The Trump administration is considering a possible rollback of Obama-era recognitions and protections that broadened the definition of gender, according to a report Sunday.
The Department of Health and Human Services (HHS) is looking into establishing the legal definition of sex under Title IX as a biological, immutable condition determined by genitalia at birth, a memo obtained by the New York Times showed. Title IX is the federal law that bans gender discrimination in education programs that receive government financial assistance.
HHS wants to define gender as determined “on a biological basis that is clear, grounded in science, objective and administrable,” according to the memo. That definition would define someone as either male or female, determined by a person’s genitals at birth. It would be legally unchangeable and any dispute about one’s sex would have to be clarified using genetic testing.
An HHS spokeswoman told Fox News the department does not comment on alleged leaked documents. Roger Severino, head of the Office of Civil Rights at HHS, said: “A federal court has blocked HHS’s rule on gender identity and termination of pregnancy as contrary to law and infringing the rights of healthcare providers across the country. The court order remains in full force and effect today and HHS is abiding by it as we continue to review the issue.”
Judge Reed O’Connor of the Federal District Court in Fort Worth, Texas, ruled in 2016 that "Congress did not understand ‘sex’ to include ‘gender identity’" when it passed the Affordable Care Act, also known as ObamaCare. Many civil rights groups have pointed to other court rulings that said bias against transgender people represented discrimination under Title IX and other laws.
“Sex means a person’s status as male or female based on immutable biological traits identifiable by or before birth,” noted the HHS memo, which reportedly first made the rounds last spring. “The sex listed on a person’s birth certificate, as originally issued, shall constitute definitive proof of a person’s sex unless rebutted by reliable genetic evidence.”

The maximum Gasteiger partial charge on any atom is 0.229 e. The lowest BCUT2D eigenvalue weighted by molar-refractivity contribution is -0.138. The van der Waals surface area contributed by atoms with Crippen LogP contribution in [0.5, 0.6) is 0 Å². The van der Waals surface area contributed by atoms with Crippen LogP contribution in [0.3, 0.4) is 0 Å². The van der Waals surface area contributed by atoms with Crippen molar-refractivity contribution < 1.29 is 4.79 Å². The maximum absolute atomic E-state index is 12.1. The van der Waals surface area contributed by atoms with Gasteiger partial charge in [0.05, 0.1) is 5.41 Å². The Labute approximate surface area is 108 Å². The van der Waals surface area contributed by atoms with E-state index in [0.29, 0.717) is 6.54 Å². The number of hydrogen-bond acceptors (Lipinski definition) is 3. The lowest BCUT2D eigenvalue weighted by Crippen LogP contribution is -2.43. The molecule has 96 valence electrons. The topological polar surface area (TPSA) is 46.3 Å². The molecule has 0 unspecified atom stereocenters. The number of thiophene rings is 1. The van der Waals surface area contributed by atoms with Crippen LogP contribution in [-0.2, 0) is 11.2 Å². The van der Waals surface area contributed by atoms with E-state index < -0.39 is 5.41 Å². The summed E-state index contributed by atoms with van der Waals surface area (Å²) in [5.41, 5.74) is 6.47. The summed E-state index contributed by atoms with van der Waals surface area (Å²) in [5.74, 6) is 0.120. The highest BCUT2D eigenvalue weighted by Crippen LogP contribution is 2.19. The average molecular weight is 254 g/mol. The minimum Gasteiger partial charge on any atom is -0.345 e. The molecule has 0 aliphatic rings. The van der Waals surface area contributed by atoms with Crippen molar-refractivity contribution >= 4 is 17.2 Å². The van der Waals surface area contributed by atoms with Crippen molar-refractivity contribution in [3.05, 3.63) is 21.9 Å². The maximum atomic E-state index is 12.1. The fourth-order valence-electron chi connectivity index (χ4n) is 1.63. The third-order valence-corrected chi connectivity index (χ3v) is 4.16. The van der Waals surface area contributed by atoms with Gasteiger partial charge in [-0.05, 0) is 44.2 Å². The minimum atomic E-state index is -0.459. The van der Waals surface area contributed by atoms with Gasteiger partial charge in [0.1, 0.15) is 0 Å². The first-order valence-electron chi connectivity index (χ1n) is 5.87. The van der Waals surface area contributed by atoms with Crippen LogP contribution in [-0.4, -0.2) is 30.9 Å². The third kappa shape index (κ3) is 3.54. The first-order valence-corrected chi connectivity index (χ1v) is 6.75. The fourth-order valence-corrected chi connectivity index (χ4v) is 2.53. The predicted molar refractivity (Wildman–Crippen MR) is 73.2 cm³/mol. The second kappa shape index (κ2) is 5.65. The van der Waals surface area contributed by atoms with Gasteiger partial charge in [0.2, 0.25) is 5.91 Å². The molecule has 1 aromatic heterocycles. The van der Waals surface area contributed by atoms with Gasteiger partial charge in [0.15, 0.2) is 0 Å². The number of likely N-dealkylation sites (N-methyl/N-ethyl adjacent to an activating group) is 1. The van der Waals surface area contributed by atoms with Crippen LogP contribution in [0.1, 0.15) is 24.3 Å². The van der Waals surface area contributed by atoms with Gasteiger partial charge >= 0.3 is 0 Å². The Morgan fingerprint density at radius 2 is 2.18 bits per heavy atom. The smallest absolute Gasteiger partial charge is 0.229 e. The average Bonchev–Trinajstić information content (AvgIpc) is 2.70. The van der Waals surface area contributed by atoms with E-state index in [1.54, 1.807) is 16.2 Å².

The move essentially would do away with protections afforded to around 1.4 million Americans who identify as transgender. If enacted, it also would do away with a series of moves by the Obama administration to recognize a person’s gender as an individual’s choice and not determined by their sex assigned at birth.
“This takes a position that what the medical community understands about their patients — what people understand about themselves — is irrelevant because the government disagrees,” Catherine Lhamon, who headed the Education Department’s Office for Civil Rights in the Obama administration, told the New York Times.
The Obama-era protections sparked a fierce backlash from many conservative groups, especially evangelical Christians, in regards to public restrooms, dormitory housing and same-sex programs.
Severino previously called the Obama administration’s moves part of a “radical gender ideology.”
The policies were a “culmination of a series of unilateral, and frequently lawless, administration attempts to impose a new definition of what it means to be a man or a woman on the entire nation,” he wrote in an opinion piece in the Daily Signal.
Maj. David Eastburn, a Pentagon spokesman, said the announcement of a new policy would have no immediate practical effect on the military because the Pentagon has been obliged to continue to recruit and retain transgender people in accordance with current law.
A 2016 study by the Rand Corp. estimated that nearly 4,000 transgender troops were on active duty and in the reserves, Politico reported. But LGBT advocacy groups in the military put the figure at around 15,000, the report said.
Fox News' Kristin Brown contributed to this report.